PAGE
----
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A big part of the conveyancing process is the conveyancing searches. This section tells you all about them. What they are, how and when to order them and how to interpret the results. Each search has its own guide and you'll see they are separated into Standard (should be done in every case), Regional (area specific) and Optional (not essential but often useful tools for the would be purchaser). All buyers should beware that when you buy a property, the law assumes that you have seen the information that would have been revealed by searches whether or not you have actually carried them out, so you buy the property subject to the results.
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What follows are some of the most frequently asked questions regarding conveyancing searches in general. We will then go on to discuss particular types of search individually.
The searches are a set of standard enquiries raised by the purchaser's conveyancer with a particular authority, for example the local search is raised with the local council, the drainage & water search with the water authority etc. Conveyancing searches deal only with the legal aspects of the purchase. They are not surveys and will not give information on the physical condition of the property.
Searches give crucial information regarding the property, for example whether or not the road serving it is a publicly adopted highway, whether there are any mineshafts in the immediate vicinity, whether it is subject to ant planning enforcement notices etc.
Although he would be ill-advised to do so, a cash purchaser is perfectly entitled to proceed without searches being carried out. As an alternative he may wish to purchase indemnity insurance, or simply ignore the issue altogether. If buying with the benefit of a mortgage however, the purchaser is under an obligation to the lender to obtain conveyancing searches. The lender may accept indemnity insurance as an alternative. It should be made very clear to a purchaser however that insurance will only cover any loss of value to a property, or any essential expenses, resulting from something which would have been revealed had a search been carried out. It does not prevent any action being taken and does not provide compensation for any resultant inconvenience.
The cost is far too variable to be discussed here in detail and should be ascertained at the time. Costs vary from area to area, also depending which search agency (if any) is used. As a rough guide a purchaser might expect to pay somewhere between £100 - £300 on searches.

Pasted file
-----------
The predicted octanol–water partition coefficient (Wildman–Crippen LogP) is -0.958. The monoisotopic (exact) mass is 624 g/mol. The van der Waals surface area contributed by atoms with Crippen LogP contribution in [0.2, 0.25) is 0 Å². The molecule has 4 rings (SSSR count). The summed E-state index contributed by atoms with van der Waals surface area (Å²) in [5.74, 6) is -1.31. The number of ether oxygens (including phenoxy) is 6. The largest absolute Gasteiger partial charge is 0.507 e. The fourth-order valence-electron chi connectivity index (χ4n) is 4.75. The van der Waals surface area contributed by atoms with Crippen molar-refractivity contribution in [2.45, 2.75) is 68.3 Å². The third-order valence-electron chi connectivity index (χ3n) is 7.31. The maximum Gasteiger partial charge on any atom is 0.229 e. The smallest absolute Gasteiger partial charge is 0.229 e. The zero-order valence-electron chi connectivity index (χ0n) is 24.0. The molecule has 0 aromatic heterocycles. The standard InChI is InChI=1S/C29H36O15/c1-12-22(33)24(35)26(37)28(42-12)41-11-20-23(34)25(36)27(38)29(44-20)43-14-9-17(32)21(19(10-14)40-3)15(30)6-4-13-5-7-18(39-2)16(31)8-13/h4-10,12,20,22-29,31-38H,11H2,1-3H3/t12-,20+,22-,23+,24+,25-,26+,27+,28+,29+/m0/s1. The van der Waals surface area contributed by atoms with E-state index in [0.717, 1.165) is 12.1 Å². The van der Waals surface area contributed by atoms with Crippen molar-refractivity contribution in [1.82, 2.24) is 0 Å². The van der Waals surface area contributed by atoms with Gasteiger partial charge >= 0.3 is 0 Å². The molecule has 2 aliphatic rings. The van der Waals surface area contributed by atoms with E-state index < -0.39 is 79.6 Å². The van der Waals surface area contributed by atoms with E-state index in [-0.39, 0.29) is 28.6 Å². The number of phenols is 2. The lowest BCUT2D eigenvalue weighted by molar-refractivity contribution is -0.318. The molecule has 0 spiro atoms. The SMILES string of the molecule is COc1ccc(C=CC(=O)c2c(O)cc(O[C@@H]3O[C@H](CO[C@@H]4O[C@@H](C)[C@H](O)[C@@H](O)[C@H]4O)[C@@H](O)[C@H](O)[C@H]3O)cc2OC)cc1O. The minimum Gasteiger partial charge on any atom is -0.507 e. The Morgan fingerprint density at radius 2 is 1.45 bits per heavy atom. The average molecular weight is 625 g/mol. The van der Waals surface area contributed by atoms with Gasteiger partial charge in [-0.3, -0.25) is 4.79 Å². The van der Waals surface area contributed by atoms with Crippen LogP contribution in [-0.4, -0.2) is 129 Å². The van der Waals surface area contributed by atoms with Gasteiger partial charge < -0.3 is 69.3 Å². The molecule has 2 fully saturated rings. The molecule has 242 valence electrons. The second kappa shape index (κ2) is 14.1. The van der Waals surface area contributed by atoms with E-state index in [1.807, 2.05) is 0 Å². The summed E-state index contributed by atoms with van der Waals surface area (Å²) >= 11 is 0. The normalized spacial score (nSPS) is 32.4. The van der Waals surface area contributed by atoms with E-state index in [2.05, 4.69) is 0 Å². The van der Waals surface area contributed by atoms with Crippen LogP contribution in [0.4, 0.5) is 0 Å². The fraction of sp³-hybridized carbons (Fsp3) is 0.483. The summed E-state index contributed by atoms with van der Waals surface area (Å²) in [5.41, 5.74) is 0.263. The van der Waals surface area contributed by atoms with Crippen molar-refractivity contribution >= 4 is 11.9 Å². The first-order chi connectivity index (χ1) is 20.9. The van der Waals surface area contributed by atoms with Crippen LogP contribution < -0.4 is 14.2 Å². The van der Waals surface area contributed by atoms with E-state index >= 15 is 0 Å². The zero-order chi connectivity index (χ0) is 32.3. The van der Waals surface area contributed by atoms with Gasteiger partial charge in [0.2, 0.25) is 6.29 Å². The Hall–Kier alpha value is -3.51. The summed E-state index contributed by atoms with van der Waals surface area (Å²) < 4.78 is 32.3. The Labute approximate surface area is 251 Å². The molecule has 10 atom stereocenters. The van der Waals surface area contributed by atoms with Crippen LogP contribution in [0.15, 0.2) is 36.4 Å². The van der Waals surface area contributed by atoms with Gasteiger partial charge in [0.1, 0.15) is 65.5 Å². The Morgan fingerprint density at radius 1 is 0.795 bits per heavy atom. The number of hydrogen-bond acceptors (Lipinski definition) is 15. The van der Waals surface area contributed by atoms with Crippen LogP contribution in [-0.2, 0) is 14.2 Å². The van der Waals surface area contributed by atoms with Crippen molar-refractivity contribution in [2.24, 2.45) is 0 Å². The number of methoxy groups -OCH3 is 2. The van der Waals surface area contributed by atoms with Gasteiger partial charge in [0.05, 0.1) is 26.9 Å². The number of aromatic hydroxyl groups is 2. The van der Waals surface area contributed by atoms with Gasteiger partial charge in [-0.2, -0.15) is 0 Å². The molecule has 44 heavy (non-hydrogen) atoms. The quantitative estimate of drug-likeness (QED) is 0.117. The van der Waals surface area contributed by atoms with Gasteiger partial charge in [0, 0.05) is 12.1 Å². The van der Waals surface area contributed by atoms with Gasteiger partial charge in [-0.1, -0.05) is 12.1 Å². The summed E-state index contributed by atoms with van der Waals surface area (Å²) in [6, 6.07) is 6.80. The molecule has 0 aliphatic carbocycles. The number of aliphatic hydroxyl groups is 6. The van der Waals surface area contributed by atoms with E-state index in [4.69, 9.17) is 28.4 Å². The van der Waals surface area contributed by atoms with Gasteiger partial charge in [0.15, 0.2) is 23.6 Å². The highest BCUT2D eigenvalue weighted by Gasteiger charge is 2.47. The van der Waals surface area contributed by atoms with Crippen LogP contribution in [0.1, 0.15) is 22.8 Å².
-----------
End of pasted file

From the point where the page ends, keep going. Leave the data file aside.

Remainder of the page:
This depends on the location of the property. All properties should have the benefit of a local authority search. In addition some conveyancers will carry out a drainage & water search and perhaps an environmental search as a matter of course. Depending on the geographical location different types of mining searches might also be needed. If the property is next to a canal or river, then perhaps a British Waterways search should be considered. We will discuss the various types of searches in more detail later in this section.
Following is a list of the majority of the conveyancing searches which are available. A chapter dedicated to each type of search can be found using the menu on the left. There are some which are very rare, and though I will list them, the information I can provide may be limited.
Local Authority Search
Coal Mining Search
Commons Registration Search
Chancel Liability Search
Cheshire Brine Search
Tin Mining Search
British Waterways Search
Search of the Index Map(SIM)
China Clay Search
The above list is not entirely exhaustive, there are other types of search available, however those not on the list are sufficiently rare that I have never come across them.
As mentioned above different types of searches are required depending on the location of the property. To see which particular searches should be carried out in your area choose the "searches by geographical location" option from the menu or click on the link previously.